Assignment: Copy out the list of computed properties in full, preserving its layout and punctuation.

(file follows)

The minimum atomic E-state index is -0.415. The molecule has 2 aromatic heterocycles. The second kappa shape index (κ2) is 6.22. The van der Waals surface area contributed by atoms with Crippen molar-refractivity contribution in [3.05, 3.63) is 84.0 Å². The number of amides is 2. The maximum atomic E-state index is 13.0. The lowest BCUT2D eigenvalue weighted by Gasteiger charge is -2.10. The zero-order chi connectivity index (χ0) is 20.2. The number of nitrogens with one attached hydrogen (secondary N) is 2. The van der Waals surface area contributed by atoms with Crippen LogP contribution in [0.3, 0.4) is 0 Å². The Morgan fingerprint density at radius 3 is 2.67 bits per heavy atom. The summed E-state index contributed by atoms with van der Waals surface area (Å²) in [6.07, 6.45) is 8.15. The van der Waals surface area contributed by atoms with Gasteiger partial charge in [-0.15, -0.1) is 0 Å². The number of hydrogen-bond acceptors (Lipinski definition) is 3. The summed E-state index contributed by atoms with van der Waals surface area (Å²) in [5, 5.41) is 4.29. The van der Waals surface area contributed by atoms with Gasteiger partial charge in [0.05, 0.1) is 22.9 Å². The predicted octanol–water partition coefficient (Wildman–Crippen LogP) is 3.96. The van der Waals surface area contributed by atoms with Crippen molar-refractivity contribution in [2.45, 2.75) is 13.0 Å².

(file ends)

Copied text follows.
The minimum atomic E-state index is -0.415. The molecule has 2 aromatic heterocycles. The second kappa shape index (κ2) is 6.22. The van der Waals surface area contributed by atoms with Crippen molar-refractivity contribution in [3.05, 3.63) is 84.0 Å². The number of amides is 2. The maximum atomic E-state index is 13.0. The lowest BCUT2D eigenvalue weighted by Gasteiger charge is -2.10. The zero-order chi connectivity index (χ0) is 20.2. The number of nitrogens with one attached hydrogen (secondary N) is 2. The van der Waals surface area contributed by atoms with Crippen LogP contribution in [0.3, 0.4) is 0 Å². The Morgan fingerprint density at radius 3 is 2.67 bits per heavy atom. The summed E-state index contributed by atoms with van der Waals surface area (Å²) in [6.07, 6.45) is 8.15. The van der Waals surface area contributed by atoms with Gasteiger partial charge in [-0.15, -0.1) is 0 Å². The number of hydrogen-bond acceptors (Lipinski definition) is 3. The summed E-state index contributed by atoms with van der Waals surface area (Å²) in [5, 5.41) is 4.29. The van der Waals surface area contributed by atoms with Gasteiger partial charge in [0.05, 0.1) is 22.9 Å². The predicted octanol–water partition coefficient (Wildman–Crippen LogP) is 3.96. The van der Waals surface area contributed by atoms with Crippen molar-refractivity contribution in [2.45, 2.75) is 13.0 Å².